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Alphabet CEO Sundar Pichai. Photo by Bloomberg

Google’s Threat Down Under: The Information’s Tech Briefing

Photo: Alphabet CEO Sundar Pichai. Photo by Bloomberg

Google’s threat to shut down its search engine in Australia if the legislature there proceeds with a plan to require the search giant to pay publishers for linking to their news articles puts the spotlight on a little-understood question. What is the potential cost for Google, and Facebook, if they had to pay for news content on terms dictated by others? Judging by Google’s threat, it’s big enough to seriously damage that company’s profit margins.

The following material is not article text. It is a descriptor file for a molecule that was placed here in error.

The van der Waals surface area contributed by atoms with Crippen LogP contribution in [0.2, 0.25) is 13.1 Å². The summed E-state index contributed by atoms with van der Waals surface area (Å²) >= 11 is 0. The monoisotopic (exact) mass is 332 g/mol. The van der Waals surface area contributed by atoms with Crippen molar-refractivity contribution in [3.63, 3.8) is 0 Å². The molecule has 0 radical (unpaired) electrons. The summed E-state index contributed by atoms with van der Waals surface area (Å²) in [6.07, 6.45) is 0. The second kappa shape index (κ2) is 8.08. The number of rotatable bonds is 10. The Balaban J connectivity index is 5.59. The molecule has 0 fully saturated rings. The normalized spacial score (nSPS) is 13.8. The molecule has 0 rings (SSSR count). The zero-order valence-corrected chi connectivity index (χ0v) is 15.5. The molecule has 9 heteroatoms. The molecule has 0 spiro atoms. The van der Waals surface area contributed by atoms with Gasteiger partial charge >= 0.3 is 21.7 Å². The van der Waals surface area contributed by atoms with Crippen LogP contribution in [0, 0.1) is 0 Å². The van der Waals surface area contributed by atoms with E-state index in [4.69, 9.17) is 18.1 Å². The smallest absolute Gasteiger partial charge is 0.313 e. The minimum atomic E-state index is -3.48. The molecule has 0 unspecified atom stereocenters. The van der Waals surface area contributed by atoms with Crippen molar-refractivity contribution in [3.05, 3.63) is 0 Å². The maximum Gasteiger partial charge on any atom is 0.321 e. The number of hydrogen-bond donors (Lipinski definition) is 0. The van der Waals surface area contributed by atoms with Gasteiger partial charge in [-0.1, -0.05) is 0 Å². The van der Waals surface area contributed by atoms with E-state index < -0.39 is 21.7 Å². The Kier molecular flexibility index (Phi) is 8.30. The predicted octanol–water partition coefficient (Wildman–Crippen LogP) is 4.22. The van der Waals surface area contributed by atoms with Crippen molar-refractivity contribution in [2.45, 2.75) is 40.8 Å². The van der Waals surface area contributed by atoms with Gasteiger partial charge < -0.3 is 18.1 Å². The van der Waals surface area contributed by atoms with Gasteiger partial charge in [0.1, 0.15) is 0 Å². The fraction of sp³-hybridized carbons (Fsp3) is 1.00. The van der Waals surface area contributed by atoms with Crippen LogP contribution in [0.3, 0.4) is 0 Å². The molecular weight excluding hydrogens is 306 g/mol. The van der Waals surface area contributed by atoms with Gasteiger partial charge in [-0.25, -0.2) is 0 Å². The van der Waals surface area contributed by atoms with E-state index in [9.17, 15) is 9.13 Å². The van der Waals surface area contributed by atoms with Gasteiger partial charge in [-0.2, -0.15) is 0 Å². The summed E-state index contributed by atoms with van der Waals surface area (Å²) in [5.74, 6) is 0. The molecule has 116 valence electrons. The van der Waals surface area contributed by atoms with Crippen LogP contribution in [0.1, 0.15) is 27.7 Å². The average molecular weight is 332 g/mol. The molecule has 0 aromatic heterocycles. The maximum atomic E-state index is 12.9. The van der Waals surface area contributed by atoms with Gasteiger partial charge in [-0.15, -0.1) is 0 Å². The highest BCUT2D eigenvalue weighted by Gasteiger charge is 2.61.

A crucial feature of the Australian proposal is that the amount to be paid would be determined by arbitration if the companies can’t reach an agreement, taking it out of Google and Facebook’s hands. So while Google has reached deals to pay global news publishers in its Showcase program, including one announced in France this week, Google’s commitment on that program is only for $1 billion over three years. That’s a negligible amount for Google, which generates more in revenue in a day that it would have to pay in a year under Showcase.

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